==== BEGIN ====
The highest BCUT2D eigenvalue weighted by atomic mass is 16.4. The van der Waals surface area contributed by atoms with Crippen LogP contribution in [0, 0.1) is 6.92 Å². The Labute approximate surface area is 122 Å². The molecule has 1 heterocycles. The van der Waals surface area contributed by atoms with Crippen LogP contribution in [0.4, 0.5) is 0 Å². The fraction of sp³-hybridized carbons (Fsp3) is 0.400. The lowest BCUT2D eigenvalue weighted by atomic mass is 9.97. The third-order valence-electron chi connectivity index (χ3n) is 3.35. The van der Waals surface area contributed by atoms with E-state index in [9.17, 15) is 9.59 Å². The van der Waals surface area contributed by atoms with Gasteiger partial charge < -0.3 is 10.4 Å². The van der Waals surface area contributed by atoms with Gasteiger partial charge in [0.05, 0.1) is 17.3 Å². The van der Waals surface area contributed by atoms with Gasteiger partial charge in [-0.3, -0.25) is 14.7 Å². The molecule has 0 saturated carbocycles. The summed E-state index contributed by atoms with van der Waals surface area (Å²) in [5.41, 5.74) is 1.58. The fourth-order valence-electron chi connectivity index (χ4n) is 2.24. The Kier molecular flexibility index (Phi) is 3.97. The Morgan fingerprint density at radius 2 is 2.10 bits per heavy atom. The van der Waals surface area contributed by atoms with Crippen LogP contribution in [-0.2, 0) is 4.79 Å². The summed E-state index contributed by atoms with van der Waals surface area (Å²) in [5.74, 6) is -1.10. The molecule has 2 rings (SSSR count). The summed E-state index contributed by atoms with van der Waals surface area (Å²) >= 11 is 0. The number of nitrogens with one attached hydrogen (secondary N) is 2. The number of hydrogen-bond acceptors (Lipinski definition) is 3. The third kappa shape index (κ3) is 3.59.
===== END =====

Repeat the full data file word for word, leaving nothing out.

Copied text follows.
The highest BCUT2D eigenvalue weighted by atomic mass is 16.4. The van der Waals surface area contributed by atoms with Crippen LogP contribution in [0, 0.1) is 6.92 Å². The Labute approximate surface area is 122 Å². The molecule has 1 heterocycles. The van der Waals surface area contributed by atoms with Crippen LogP contribution in [0.4, 0.5) is 0 Å². The fraction of sp³-hybridized carbons (Fsp3) is 0.400. The lowest BCUT2D eigenvalue weighted by atomic mass is 9.97. The third-order valence-electron chi connectivity index (χ3n) is 3.35. The van der Waals surface area contributed by atoms with E-state index in [9.17, 15) is 9.59 Å². The van der Waals surface area contributed by atoms with Gasteiger partial charge < -0.3 is 10.4 Å². The van der Waals surface area contributed by atoms with Gasteiger partial charge in [0.05, 0.1) is 17.3 Å². The van der Waals surface area contributed by atoms with Gasteiger partial charge in [-0.3, -0.25) is 14.7 Å². The molecule has 0 saturated carbocycles. The summed E-state index contributed by atoms with van der Waals surface area (Å²) in [5.41, 5.74) is 1.58. The fourth-order valence-electron chi connectivity index (χ4n) is 2.24. The Kier molecular flexibility index (Phi) is 3.97. The Morgan fingerprint density at radius 2 is 2.10 bits per heavy atom. The van der Waals surface area contributed by atoms with Crippen LogP contribution in [-0.2, 0) is 4.79 Å². The summed E-state index contributed by atoms with van der Waals surface area (Å²) in [5.74, 6) is -1.10. The molecule has 2 rings (SSSR count). The summed E-state index contributed by atoms with van der Waals surface area (Å²) >= 11 is 0. The number of nitrogens with one attached hydrogen (secondary N) is 2. The number of hydrogen-bond acceptors (Lipinski definition) is 3. The third kappa shape index (κ3) is 3.59.